"In this country she had every now and then the sense that she had strolled into some picture that she had seen, that she did not know was real. She had taken a train across all of Europe to get here. In Paris and Venice she had stopped for a day or two and seen the sights. She had seen the Corots and Millets in the Louvre, the Renaissance paintings in the Accademia. Then there was the Danube and Bucharest, and another long train journey of a day and a night. She looked out of the window of the train and saw living scenes from the paintings, and when she arrived at the station Constantin Văleanu was there to meet her, and there had been a dusty drive past pale oxen pulling carts and men walking with scythes on their shoulders, and they came to the village and stopped, and a man with a face from a Duccio came to kiss their hands. There was the ploughman from Brueghel's Icarus. There was this boy, standing aside like Brueghel's shepherd. And now there were these men mowing, all dressed in white, the sweeps of their scythes moving in slow waves across the grass. [...]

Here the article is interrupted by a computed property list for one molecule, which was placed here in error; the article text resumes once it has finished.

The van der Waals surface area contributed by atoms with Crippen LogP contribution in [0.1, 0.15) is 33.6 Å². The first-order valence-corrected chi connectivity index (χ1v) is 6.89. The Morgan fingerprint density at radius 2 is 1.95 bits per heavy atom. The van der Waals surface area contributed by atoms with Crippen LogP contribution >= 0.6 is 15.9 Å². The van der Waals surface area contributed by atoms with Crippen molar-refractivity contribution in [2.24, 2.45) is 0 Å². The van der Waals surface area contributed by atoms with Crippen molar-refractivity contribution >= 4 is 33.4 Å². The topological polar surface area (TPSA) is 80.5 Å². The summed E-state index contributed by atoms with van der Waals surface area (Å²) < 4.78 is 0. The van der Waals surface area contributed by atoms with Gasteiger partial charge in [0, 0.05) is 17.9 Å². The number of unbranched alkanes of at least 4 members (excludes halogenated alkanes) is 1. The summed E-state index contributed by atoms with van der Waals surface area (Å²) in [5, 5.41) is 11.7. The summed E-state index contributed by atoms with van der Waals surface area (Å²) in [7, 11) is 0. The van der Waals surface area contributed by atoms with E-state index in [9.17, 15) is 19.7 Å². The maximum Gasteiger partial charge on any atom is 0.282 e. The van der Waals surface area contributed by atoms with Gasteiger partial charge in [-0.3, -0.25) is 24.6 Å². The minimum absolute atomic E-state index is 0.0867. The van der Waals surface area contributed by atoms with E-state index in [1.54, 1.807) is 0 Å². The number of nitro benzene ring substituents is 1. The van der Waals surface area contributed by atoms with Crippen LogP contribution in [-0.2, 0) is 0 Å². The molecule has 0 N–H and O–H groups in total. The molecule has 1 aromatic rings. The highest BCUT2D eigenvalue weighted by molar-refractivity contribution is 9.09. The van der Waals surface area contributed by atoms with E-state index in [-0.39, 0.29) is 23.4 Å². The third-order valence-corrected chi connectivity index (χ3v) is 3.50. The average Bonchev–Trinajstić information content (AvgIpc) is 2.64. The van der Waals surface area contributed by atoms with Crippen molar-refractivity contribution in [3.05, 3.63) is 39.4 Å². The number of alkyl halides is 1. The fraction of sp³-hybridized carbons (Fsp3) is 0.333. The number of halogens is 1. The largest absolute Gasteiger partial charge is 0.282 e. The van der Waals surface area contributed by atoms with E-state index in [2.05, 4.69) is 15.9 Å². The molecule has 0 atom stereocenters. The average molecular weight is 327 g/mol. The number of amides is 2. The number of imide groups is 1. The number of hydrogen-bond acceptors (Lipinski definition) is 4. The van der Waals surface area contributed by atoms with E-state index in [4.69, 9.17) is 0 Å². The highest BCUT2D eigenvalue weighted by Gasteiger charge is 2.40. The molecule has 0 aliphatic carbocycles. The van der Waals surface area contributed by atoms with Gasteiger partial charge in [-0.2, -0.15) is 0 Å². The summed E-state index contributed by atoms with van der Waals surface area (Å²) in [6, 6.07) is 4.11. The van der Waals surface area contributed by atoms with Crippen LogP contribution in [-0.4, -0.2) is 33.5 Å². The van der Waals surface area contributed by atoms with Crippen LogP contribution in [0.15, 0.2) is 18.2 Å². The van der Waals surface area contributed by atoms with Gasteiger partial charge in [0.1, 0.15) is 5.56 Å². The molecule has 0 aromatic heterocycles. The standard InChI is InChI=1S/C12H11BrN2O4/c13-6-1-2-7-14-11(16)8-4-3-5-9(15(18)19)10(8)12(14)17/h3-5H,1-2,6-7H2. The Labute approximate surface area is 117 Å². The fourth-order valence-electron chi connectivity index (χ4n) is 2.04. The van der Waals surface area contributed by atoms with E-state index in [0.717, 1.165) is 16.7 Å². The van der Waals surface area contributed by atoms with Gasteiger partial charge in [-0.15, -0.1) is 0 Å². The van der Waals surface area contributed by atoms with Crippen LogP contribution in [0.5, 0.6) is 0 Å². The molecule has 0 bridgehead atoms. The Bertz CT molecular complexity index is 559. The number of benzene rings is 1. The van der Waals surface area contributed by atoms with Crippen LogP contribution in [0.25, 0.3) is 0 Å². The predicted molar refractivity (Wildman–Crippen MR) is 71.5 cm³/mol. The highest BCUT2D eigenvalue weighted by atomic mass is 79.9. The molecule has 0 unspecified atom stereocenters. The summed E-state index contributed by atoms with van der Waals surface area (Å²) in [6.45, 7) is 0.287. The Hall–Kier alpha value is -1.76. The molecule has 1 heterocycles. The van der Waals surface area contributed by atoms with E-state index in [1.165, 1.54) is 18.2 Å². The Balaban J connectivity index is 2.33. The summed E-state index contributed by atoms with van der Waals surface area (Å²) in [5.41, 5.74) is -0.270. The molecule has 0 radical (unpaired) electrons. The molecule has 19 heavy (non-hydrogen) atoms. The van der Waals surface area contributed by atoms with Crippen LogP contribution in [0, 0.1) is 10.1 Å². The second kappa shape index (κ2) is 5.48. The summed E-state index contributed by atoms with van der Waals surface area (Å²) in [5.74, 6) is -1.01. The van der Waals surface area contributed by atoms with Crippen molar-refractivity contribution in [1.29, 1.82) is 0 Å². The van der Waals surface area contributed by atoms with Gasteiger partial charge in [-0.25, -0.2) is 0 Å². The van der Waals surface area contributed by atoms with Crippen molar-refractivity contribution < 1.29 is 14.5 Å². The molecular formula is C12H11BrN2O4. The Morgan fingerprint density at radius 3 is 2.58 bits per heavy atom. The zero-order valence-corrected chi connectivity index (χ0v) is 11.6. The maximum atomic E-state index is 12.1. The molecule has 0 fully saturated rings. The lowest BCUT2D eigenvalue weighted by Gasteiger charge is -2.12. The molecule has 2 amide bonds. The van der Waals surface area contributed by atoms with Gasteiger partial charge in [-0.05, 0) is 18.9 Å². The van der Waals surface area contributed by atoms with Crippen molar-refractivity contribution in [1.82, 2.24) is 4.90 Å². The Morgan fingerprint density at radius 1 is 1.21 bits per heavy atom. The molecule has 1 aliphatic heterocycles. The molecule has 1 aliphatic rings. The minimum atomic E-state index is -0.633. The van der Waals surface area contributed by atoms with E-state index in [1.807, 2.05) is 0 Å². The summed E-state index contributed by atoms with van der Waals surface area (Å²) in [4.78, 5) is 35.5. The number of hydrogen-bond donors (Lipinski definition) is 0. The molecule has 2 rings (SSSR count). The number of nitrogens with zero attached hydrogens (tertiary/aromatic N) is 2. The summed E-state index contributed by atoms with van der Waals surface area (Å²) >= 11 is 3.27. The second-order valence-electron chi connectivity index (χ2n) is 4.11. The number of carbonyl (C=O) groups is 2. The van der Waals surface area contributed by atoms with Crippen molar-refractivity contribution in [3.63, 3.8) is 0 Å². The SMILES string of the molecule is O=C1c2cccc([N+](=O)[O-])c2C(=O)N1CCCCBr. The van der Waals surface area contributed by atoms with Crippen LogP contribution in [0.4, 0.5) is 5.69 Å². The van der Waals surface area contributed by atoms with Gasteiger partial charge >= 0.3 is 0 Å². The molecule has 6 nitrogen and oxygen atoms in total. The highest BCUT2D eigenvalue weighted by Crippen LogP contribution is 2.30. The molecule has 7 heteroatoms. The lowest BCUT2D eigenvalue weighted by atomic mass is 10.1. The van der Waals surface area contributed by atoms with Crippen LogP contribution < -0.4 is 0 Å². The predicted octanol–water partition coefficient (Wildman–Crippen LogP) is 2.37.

Constantin stopped before the mowing men. They did not look up but went on working. Their rhythm held, passed down the line: a stroke, a step forward, a geometric passage across the lawn; a pause every now and then to whet a blade. Such a slow, medieval process. He watched and shook his head and idly put out a hand to stroke a restless dog."
From Painter of Silence by Georgina Harding.